Mentor vs Mentee: Sharon Naidoo and Pilka Lalloo


A Q&A with mentor Sharon Naidoo and mentee Pilka Lalloo about what they’ve learned from each other.

For CFO South Africa’s annual Women’s Dinner, which is hosted in partnership with CHRO and CIO South Africa, executive women from each community are encouraged to bring along their mentees to share in the learning and networking experience.

Read more: Over 300 executive women gather to share personal stories of summiting, success and self-worth

CFO South Africa caught up with the powerful duo of TransUnion Africa CFO Sharon Naidoo (mentor) and TransUnion financial planning and analysis advisor Pilka Lalloo (mentee) to find out what they have learned from each other.

Sharon, what have been the most important things you have tried to impart to your mentee, and why?

Be your own authentic self. Love who you are and equally forgive yourself on the days you don’t get it right. Life is an exciting adventure: embrace all the emotions, events, joys, challenges, tears, and happiness. Live with love and passion in all you do and be present for you, first.

As a woman, focus on your feminine energy and know that you have earned your seat at the table. Go for it with passion!

Pilka, what have been some of the most valuable lessons you have learnt from your mentor, and how have they been useful in your development and career?

Sharon has been a pivotal figure in my professional journey at TransUnion. Over the past year and a half, her guidance has left an indelible mark on my growth.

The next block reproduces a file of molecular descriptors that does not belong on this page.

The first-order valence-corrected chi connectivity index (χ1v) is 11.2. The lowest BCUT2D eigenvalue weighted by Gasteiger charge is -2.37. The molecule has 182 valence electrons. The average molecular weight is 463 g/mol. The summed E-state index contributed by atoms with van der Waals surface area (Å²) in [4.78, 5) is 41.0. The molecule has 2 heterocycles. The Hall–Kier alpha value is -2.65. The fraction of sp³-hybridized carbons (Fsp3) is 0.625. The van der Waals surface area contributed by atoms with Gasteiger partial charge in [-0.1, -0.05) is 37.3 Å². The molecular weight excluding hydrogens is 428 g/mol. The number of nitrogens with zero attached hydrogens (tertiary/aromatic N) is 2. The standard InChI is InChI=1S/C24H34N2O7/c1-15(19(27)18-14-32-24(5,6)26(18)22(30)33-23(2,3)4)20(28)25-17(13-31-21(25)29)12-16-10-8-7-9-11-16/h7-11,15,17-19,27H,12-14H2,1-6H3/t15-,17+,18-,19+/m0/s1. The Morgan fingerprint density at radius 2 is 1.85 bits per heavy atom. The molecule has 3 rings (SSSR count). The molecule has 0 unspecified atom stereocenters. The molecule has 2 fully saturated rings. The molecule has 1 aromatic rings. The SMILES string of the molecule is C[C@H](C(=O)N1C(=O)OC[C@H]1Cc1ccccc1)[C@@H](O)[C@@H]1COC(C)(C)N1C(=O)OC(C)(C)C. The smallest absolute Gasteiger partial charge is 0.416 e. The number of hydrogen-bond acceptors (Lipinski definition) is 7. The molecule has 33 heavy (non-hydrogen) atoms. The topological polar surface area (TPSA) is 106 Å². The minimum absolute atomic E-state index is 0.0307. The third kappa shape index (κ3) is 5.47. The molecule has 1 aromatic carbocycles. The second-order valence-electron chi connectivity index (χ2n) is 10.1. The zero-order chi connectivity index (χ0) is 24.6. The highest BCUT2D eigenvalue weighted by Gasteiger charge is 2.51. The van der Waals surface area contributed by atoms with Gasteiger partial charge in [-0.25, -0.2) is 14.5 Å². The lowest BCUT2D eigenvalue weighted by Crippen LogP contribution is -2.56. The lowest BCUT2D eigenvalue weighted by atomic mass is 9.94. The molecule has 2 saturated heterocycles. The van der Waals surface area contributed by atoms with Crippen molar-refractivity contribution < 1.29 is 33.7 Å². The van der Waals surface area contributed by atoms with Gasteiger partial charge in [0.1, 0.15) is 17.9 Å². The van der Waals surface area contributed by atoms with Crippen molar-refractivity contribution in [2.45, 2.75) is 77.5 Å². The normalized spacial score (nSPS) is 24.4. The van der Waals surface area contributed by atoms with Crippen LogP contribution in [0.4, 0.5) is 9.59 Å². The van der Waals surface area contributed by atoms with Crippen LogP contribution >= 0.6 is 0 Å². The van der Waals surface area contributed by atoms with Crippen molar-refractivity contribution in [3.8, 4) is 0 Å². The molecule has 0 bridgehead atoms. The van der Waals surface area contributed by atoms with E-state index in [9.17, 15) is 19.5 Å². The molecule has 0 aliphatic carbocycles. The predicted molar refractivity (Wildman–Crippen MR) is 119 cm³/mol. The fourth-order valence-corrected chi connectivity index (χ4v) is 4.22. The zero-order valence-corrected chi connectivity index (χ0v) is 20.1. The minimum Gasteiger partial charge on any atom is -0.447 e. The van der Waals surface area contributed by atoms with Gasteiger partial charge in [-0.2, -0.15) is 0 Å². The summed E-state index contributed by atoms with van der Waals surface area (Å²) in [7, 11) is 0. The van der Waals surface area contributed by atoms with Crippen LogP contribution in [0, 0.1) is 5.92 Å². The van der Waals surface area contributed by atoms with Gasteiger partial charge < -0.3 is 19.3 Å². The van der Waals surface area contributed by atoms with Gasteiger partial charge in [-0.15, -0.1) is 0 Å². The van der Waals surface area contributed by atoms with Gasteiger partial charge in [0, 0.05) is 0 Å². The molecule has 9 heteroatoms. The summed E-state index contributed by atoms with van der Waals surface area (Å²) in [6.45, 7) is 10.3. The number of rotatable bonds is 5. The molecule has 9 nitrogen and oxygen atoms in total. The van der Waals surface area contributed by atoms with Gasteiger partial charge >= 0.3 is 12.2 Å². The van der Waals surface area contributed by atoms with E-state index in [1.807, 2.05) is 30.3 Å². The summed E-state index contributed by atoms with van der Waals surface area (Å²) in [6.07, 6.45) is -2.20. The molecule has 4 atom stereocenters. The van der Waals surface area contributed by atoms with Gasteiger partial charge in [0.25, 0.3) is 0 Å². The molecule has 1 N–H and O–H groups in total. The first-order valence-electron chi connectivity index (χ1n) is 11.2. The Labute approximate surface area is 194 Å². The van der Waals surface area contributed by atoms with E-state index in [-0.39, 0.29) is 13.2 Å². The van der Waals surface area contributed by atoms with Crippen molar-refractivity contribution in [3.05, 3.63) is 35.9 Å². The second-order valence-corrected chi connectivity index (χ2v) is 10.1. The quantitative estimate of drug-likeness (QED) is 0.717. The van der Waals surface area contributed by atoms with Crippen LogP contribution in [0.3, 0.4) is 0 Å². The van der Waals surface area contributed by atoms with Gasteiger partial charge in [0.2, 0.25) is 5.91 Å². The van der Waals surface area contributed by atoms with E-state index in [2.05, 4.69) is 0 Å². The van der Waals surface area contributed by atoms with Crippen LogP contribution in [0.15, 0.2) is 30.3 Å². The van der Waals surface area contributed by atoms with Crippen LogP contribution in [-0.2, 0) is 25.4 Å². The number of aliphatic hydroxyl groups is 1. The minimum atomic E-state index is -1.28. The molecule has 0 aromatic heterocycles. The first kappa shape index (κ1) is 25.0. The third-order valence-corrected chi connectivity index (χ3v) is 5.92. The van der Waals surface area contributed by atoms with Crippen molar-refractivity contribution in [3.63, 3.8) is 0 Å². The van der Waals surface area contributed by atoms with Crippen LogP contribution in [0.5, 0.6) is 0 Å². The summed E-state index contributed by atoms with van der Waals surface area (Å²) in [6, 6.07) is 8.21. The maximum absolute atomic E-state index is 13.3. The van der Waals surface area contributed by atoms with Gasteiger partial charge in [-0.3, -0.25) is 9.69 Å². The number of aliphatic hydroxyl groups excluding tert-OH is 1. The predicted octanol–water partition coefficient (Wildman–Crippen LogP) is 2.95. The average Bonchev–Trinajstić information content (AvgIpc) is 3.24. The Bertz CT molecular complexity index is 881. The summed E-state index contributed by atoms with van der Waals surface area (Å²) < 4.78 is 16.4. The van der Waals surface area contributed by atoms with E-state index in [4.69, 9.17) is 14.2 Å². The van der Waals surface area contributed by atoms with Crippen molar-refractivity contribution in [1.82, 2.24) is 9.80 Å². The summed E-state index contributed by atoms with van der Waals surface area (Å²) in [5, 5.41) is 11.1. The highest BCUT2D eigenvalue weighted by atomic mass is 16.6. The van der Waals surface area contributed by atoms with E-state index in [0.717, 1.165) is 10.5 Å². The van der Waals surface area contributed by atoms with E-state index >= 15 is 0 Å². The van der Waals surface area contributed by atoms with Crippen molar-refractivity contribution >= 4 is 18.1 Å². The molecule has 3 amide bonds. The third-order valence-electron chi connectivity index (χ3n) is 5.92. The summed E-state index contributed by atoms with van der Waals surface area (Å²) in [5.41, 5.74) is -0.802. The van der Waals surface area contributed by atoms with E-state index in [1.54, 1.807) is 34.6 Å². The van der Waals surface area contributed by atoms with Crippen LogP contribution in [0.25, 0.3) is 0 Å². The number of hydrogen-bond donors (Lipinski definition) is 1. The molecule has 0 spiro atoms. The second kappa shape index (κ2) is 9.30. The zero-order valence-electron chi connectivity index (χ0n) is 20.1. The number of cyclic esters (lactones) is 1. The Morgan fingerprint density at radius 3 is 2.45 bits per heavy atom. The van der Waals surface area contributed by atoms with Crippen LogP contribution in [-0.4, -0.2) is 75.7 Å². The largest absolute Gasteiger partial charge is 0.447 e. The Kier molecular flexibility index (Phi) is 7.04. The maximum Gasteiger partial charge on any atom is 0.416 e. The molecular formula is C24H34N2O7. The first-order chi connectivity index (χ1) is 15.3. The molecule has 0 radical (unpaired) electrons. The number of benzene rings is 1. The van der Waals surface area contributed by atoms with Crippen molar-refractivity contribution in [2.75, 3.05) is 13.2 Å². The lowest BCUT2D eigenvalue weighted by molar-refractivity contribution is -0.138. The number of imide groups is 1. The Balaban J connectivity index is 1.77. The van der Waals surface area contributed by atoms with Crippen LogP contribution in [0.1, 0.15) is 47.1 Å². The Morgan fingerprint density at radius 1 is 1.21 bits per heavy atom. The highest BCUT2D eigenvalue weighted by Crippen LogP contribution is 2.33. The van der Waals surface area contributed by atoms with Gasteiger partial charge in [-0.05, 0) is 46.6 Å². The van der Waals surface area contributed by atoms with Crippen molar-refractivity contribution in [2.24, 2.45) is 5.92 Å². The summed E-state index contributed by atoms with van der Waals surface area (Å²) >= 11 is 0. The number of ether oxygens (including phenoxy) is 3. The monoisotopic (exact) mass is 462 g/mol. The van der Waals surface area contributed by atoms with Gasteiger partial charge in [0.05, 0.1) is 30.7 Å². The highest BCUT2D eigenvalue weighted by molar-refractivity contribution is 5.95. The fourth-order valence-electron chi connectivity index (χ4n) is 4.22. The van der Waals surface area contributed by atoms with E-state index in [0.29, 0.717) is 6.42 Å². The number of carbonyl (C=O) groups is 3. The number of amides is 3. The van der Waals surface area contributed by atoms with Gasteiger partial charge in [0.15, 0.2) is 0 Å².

From the outset, I absorbed a crucial lesson from her about the power of incremental progress: “Rome was not built in a day”! I have come to understand the significance of fostering authentic relationships with stakeholders across the business, which has helped me become a dependable business partner.

Her unwavering support and inspiration have been a bedrock for our finance team, and her adeptness at balancing the broader perspective without losing sight of the finer details is a skill I strive to learn.

In addition, Sharon’s leadership qualities of empathy, trust and teamwork are qualities I hope to cultivate in myself.

Sharon, what have you learned from your mentee in the process? And how has it helped you as a leader?

I love my conversations with Pilka. We chat about everything: career goals, life, the challenges and opportunities she faces, what support she needs to grow, and even dating. We are human and we bring our whole selves to the office every day.

Finance is an incredibly deadline-driven, high-performance environment. It is imperative as leaders that we have open, honest conversations with our people and that we’re present in our engagements with them to make sure their needs are met.

The younger generation keeps us relevant and I acknowledge, appreciate and truly enjoy the brainstorming that unfolds.

Pilka, what do you think the current generation of business leaders could learn from those who are coming up?

While their experience and wisdom are invaluable, there are areas where the leaders of today could benefit from the perspectives of the upcoming generation.

The new generation is keen to integrate technology into financial processes. Embracing these tools can enhance efficiency, accuracy and lead to better decision-making.

I also believe that senior leaders can adopt a more accessible leadership style, like Sharon’s, which would encourage open dialogue and collaboration across all levels in the organisation – something that is truly valued!

Flexibility in the workplace is an important factor in current times, and fostering that culture can yield increased levels of productivity.

If leaders can get these things right, they can create a more forward-looking finance function that strives for excellence and drives innovation.

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